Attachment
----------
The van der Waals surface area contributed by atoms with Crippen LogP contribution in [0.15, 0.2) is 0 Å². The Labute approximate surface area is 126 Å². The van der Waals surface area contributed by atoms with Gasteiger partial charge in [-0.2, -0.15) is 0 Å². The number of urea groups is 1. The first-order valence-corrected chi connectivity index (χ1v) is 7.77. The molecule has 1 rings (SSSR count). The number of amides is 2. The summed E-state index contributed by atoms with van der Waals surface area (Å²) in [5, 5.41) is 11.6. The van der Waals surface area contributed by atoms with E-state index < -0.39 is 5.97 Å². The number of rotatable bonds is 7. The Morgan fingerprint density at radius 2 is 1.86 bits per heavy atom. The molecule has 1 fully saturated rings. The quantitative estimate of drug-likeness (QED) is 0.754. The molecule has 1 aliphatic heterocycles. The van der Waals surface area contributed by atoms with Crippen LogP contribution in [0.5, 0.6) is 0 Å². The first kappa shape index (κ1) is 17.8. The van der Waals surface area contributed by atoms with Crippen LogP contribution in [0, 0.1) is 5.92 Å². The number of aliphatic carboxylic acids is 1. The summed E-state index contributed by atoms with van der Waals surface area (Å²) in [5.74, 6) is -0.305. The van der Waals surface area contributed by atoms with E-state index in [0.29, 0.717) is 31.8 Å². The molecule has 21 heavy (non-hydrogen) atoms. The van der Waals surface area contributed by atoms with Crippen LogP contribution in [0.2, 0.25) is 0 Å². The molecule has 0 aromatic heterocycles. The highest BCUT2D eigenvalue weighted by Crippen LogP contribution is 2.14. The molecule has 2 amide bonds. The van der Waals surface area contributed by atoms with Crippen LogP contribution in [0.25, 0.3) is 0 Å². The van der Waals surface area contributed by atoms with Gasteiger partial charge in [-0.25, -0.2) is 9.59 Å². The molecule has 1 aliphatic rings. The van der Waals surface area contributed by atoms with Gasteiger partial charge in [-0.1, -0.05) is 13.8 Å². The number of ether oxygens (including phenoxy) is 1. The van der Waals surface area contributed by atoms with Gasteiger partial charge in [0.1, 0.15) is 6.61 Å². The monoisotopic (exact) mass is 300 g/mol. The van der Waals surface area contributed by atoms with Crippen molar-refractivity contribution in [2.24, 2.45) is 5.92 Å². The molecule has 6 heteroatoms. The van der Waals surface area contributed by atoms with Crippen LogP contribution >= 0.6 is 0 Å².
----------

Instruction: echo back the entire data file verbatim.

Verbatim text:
The van der Waals surface area contributed by atoms with Crippen LogP contribution in [0.15, 0.2) is 0 Å². The Labute approximate surface area is 126 Å². The van der Waals surface area contributed by atoms with Gasteiger partial charge in [-0.2, -0.15) is 0 Å². The number of urea groups is 1. The first-order valence-corrected chi connectivity index (χ1v) is 7.77. The molecule has 1 rings (SSSR count). The number of amides is 2. The summed E-state index contributed by atoms with van der Waals surface area (Å²) in [5, 5.41) is 11.6. The van der Waals surface area contributed by atoms with E-state index < -0.39 is 5.97 Å². The number of rotatable bonds is 7. The Morgan fingerprint density at radius 2 is 1.86 bits per heavy atom. The molecule has 1 fully saturated rings. The quantitative estimate of drug-likeness (QED) is 0.754. The molecule has 1 aliphatic heterocycles. The van der Waals surface area contributed by atoms with Crippen LogP contribution in [0.5, 0.6) is 0 Å². The first kappa shape index (κ1) is 17.8. The van der Waals surface area contributed by atoms with Crippen LogP contribution in [0, 0.1) is 5.92 Å². The number of aliphatic carboxylic acids is 1. The summed E-state index contributed by atoms with van der Waals surface area (Å²) in [5.74, 6) is -0.305. The van der Waals surface area contributed by atoms with E-state index in [0.29, 0.717) is 31.8 Å². The molecule has 21 heavy (non-hydrogen) atoms. The van der Waals surface area contributed by atoms with Crippen LogP contribution in [0.2, 0.25) is 0 Å². The molecule has 0 aromatic heterocycles. The highest BCUT2D eigenvalue weighted by Crippen LogP contribution is 2.14. The molecule has 2 amide bonds. The van der Waals surface area contributed by atoms with Crippen LogP contribution in [0.25, 0.3) is 0 Å². The van der Waals surface area contributed by atoms with Gasteiger partial charge in [-0.25, -0.2) is 9.59 Å². The molecule has 1 aliphatic rings. The van der Waals surface area contributed by atoms with Gasteiger partial charge in [-0.1, -0.05) is 13.8 Å². The number of ether oxygens (including phenoxy) is 1. The van der Waals surface area contributed by atoms with Gasteiger partial charge in [0.1, 0.15) is 6.61 Å². The monoisotopic (exact) mass is 300 g/mol. The van der Waals surface area contributed by atoms with Crippen molar-refractivity contribution in [2.24, 2.45) is 5.92 Å². The molecule has 6 heteroatoms. The van der Waals surface area contributed by atoms with Crippen LogP contribution >= 0.6 is 0 Å².